"After she lost, I was like 'I told you so,'" he said. "If you don't involve young people, and especially people of color in this process, you're going to get this result."
At a grill nearby, Amber Hall, 27, recalled her own deep disappointment with Clinton, whom she felt hadn't adequately apologized for her husband's record on criminal justice or her own comments on "superpredators." She ended up voting for Jill Stein only to regret it after Trump won the state. "I'm still paying for it," she said.
Cornell Belcher, a Democratic pollster who has been conducting regular surveys and focus groups of black voters, said disillusionment and disinterest among young voters — "the ghost of 2016," as he put it — was still his biggest fear heading into the midterms next month.
Belcher was dismayed by a focus group he conducted in Ohio last month of young African-American voters who he found had limited information about the midterms. To him, the results reflected a failure by campaigns to reach them.
"They don't like Trump, but ... Democrats still need to give them something to for vote for, and I'm not sure we’re doing enough of that," Belcher said.
Leaders of progressive groups who spoke to NBC News sounded optimistic that their large-scale national campaigns could help back up grassroots organizers like Mason, especially in Florida, with a combination of in-person canvassing, digital ads and texting campaigns.
By launching their efforts early in the cycle they think they've honed a blueprint for bringing disengaged young and minority voters back into the fold.
Groups like NextGen and For Our Future have adopted a "silent canvass" approach, borrowing a tactic pioneered by a Milwaukee-based partner, Black Leaders Organizing for Communities.
The goal is to start conversations without making a pitch, instead asking voters to name issues important to them, and only later connect their choices to candidates. Volunteers use the information to build rapport, but also to collect data for the national headquarters to pore over, which then tailor their messages to local communities in response.
In a tent on the campus of University of Florida in Gainesville, NextGen staff and volunteers welcomed students recently and ask them to fill out survey cards listing their top issues. It helped that one of volunteers brought a corgi who rolled over for belly rubs in front of the table.
"Even apathetic voters care about something," sad Gracey Jean-Bernard, a NextGen organizer. "It's a matter of meeting them where they are."
Leading topics on campus so far include college costs, health care and racial justice. Notably, the organizers and volunteers don't play up their opposition to Trump unless students first bring up the president.
"We don't really talk about the negativity,” Jean-Bernard, 23, said. "We want to focus on what we care about and what they care about."
Handouts and scripts link low millennial turnout to a political class that's removed from their concerns. "If we show up to vote," one flyer at the NextGen table reads, "people in power will have to listen to us."
Advertising by Democratic groups use a similar combination of policy and empowerment themes. "Gonna get serious, fam: We need better wages here in Florida, our teachers are some of the lowest paid in the country, and we have a racist 'Stand Your Ground' law,” a young selfie-toting actor says in one digital ad by Priorities USA, a super PAC spending $75 million this cycle and targeting millennials in particular. “Most politicians think they don’t have to listen to people like me, but Andrew Gillum and Bill Nelson will," he continues.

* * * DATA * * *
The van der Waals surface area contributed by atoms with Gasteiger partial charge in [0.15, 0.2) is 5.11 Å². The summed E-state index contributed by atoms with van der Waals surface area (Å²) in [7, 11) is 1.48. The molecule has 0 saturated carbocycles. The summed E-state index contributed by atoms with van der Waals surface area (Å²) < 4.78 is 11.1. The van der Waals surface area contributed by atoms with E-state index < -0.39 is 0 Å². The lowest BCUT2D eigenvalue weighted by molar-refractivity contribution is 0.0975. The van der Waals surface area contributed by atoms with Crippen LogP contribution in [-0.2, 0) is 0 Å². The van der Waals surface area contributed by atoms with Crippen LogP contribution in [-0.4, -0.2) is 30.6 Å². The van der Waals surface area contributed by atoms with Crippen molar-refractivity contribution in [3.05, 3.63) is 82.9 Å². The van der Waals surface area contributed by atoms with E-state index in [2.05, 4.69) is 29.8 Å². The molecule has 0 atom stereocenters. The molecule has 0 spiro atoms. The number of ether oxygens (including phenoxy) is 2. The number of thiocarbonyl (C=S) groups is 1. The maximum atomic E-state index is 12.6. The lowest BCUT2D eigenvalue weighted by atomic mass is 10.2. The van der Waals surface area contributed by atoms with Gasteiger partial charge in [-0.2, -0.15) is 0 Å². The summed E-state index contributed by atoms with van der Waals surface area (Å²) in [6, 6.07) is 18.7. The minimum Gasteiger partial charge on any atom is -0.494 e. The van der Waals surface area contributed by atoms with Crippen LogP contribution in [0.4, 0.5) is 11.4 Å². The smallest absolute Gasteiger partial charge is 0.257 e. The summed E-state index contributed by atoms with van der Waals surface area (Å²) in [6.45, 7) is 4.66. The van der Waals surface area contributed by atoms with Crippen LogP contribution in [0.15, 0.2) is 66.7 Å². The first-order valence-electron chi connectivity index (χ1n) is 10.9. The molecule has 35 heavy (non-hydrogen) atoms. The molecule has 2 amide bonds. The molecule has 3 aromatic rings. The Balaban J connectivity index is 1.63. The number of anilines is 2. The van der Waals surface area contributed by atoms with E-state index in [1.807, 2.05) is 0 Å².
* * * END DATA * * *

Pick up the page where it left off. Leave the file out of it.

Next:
Justin Myers, CEO of For Our Future, said his group's digital ads in Florida try to reach residents who may be less inclined to vote by echoing what organizers hear on the ground in their specific area.
"When we create African-American content, we literally give it to our folks at the state level first, then they speak to local African-American ministers and other African-American leaders to make sure the content is — for lack of a better term — 'black enough,'" he said, meaning it sounds authentic to the community and not like pandering by outsiders.
Research by groups focused on minority turnout finds plenty of interest in topics like education, climate change and health care that also animate broader groups of voters. But they also find that campaigns must directly address concerns about systemic racism in order to build credibility with black voters.
This is where Democratic candidates can get squeamish: Republicans from Trump on down have often highlighted protests against police brutality and hate groups to stoke backlash among conservative white voters.
In Florida, canvassers are most focused on Amendment 4, a ballot referendum that would restore voting rights to over 1 million convicted felons. Gillum has advocated for its passage, which he ties to a broader effort to reintegrate inmates into society after they've served their time.
Canvassing scripts for Black Lives Rising, a NextGen program, include arguments that "Florida incarcerates way too many young black people" and urges "fighting back against a system that has would rather lock us up than see us succeed."
Tyjah Eady, a 23-year-old University of Florida student, said she was excited about potentially electing the first black governor, but that Gillum's stance on criminal justice reform was essential to her support. She has a sibling who's a felon, and she has been dismayed watching former criminals struggle to find work, housing and support after they are released.
"I like someone who's very close to the community," she said, "and I don't mean his skin color."